There was only one Jewish sect in New Testament times where not being married was not considered strange.

Yeah, but it was pretty unusual in all the Judaisms to claim Messiahship, eschew violence and get oneself crucified for the sins of the nation. Even more so to rise from the dead. So I guess we’d expect the unexpected from Christ, whatever his relationship to the prevailing parties.

The Essenes, for example, were pretty well wiped out when they joined the rebellion against Rome in 69-70.

Of course, an 8th century Coptic document wouldn’t in any case have much to say on 1st century marriage practice even were it genuine - one might as well consult the da Vinci Code… oh, it seems Fritz did! Dr King herself seems to have been more concerned to increase the status of women in early Christianity than to confirm the normality (or otherwise) of Jesus’s marital condition.


Even the Essene view of death is more similar to modern views of death than the other Jewish sects. While the Pharisees waited for the End of Days for a resurrection… the Essenes believed in a relatively immediate migration of the soul to a divine realm .

See the ancient work called History of the Rechabites for insights.

I agree! King saw what she wanted to see, and objectivity flew out the window.

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And the moral of the story is: beware of scholars with newly-discovered gospels that threaten to rock the very foundations of Christianity.

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Quite so - though N T Wright’s The Resurrection of the Son of God examines the various nuances of second temple belief on the matter. What nobody expected (as Wright points out) was the resurrectionb of one man as a “deposit” and “guarantee” of the general resurrection to come.

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Absolutely - or in fact, ignore on principle such scholars. I think the foundations would have cracked by now if any such documents existed and had something to say.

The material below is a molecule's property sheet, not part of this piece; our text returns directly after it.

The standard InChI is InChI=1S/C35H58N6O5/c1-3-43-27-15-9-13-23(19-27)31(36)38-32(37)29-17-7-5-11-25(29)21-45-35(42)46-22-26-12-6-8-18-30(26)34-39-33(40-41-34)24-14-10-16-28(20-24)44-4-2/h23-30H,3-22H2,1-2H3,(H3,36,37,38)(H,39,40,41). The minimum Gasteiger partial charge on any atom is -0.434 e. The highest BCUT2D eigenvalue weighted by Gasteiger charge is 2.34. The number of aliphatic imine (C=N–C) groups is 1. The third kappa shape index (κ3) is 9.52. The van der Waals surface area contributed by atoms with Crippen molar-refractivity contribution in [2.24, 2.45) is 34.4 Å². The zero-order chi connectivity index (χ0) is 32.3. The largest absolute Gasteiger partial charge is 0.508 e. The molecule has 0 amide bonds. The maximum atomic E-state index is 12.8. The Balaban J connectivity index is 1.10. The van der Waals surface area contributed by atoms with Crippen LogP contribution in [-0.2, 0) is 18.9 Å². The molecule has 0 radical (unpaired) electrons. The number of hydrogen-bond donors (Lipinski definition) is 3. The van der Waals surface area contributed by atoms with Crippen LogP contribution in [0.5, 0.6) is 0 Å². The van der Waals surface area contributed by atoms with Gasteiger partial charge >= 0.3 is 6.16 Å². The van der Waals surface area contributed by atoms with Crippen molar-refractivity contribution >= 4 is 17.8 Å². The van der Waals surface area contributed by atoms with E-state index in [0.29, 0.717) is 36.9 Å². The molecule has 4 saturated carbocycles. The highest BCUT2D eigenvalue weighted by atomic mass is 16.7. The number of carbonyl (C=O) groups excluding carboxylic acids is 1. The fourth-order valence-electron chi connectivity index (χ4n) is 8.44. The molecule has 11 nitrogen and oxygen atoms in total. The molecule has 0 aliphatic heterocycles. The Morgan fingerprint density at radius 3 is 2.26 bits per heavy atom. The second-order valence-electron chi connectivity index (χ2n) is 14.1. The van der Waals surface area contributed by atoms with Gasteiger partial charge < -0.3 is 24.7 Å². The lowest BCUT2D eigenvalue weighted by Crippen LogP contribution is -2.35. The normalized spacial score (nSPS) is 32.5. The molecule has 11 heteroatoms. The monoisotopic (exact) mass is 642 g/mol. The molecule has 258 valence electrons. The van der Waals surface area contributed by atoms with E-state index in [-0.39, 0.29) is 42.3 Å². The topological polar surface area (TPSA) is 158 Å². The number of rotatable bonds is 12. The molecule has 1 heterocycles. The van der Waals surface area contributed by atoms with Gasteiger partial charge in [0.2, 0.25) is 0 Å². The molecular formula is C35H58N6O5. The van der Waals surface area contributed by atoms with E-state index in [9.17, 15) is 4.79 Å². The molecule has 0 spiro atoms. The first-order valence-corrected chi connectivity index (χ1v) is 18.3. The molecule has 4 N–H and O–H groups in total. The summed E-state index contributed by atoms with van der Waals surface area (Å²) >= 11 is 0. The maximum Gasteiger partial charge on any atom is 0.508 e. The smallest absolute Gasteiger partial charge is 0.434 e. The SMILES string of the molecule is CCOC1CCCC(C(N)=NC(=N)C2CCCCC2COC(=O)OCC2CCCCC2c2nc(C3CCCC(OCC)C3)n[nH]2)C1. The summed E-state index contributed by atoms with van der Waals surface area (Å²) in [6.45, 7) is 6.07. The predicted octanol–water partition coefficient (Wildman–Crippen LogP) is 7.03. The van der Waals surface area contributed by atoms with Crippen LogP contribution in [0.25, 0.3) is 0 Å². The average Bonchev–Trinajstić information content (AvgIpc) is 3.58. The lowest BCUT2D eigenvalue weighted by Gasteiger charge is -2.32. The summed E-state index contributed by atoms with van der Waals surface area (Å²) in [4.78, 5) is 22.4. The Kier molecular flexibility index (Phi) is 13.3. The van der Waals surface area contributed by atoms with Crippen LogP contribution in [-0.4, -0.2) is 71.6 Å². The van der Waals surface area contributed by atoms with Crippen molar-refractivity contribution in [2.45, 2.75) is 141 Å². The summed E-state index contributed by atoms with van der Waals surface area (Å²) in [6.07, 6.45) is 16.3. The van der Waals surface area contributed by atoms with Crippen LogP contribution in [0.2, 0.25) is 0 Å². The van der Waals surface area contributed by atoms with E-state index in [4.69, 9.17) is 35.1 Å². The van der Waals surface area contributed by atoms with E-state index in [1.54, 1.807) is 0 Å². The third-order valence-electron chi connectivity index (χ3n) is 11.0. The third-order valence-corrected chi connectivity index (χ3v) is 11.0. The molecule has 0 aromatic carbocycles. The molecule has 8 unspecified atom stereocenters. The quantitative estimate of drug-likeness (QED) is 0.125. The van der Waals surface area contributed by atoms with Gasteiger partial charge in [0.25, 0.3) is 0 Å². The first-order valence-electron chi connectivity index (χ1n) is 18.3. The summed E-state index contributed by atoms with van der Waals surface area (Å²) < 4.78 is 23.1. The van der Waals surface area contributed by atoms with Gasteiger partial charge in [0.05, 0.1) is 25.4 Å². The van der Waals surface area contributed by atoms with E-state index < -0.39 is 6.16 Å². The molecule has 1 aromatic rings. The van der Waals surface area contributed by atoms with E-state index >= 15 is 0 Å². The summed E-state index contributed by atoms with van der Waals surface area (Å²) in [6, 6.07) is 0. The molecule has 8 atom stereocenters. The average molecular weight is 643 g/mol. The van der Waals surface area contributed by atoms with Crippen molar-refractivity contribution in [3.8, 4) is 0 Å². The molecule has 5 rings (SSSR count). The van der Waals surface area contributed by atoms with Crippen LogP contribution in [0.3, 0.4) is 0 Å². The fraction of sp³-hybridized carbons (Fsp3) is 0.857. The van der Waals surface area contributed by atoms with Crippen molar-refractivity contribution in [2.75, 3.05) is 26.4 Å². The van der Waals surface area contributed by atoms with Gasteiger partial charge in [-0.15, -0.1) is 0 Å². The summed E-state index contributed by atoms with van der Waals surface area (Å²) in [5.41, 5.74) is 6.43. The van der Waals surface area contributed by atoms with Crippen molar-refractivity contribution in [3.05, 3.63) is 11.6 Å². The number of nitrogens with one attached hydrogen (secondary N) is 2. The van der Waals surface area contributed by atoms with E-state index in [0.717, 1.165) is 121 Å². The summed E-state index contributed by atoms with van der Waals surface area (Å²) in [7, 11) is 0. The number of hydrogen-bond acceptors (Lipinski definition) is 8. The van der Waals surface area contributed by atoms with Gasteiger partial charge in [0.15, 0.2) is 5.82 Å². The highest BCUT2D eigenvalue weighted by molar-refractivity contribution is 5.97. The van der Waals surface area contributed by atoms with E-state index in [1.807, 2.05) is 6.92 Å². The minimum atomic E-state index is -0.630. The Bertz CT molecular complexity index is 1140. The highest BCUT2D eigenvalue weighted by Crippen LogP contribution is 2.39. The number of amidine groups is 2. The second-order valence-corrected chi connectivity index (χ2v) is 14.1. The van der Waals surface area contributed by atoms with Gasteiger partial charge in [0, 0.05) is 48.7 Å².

One thing that I think really clinches the whole marriage thing would be Paul’s deafening silence on it in I Corinthians 9:5 “Have we no right to take along a wife who is a believer, even as the rest of the apostles, and the brothers of the Lord, and Cephas?”

Had Paul known Jesus to be married he wouldn’t have wasted time listing all the others … he would have just cut right to the chase. And there wouldn’t have been anything close to enough time for him or others to “forget” that Jesus married and/or had a family of his own. It strains credibility to think that Jesus’ contemporaries (and much more the disciples!) wouldn’t have made hay over this had it been true.


But you can make a truckload of money if your claim that your book “rocks the very foundation of Christianity.”

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Good points. I think some goofballs have actually claimed that the famous wedding at Cana in Galilee was Jesus’s own wedding!


As I pointed out in the writing of Hippolytus, if Jesus was part of the Essene tradition (Hippolytus discuses 4 branches of the Essenes), he could have been romantically involved for 3 years before formalizing a marriage.

Right - I’ll just need to add a subtitle to the one I’m working on:

“Flopsy Bunny’s Birthday Party” by Jon Garvey - the book that will rock the foundations of Christianity!

I can give up the day job and just watch the royalties roll in!


Since Hippolytus was a Catholic Christian writer, he may just have mentioned that had it been already known.

I don’t think any of the Church Fathers would have wanted to associate Jesus with the Essenes.

Why not? Hippolytus gets most of his material secondhand from Josephus (long after the Essenes and the Sadducees were extinct, and when the Pharisees had pretty well transmuted into Rabbinic Judaism). And he gives the Essenes the best press of the three (in several chapters before the part-chapter you quote, which goes on to the Pharisees) - not to mention that he would know the bad press the other two divisions appear to get in the New Testament (though Paul’s Pharisaism is no secret).

To the Church Fathers, the Essenes would have been as much a distant memory as the Beghards or the Waldensians are to most Christians now, and the particular sect that got married just an antiquarian curiosity. They might conceivably, I suppose, associate Jesus’s celibacy with his being an Essene (having no knowledge beyond what Josephus glowingly writes) , but they’d scarcely conjecture about him being celibate but engaged member of a minority sect.


Do you know ANY denomination today… Catholic or otherwise … that SUPPORTS such a relationship?

In my view, many of the elements that make the religious practices of Christianity so unique to us are either specifically Essene… or more related to Essene views than Pharisaic.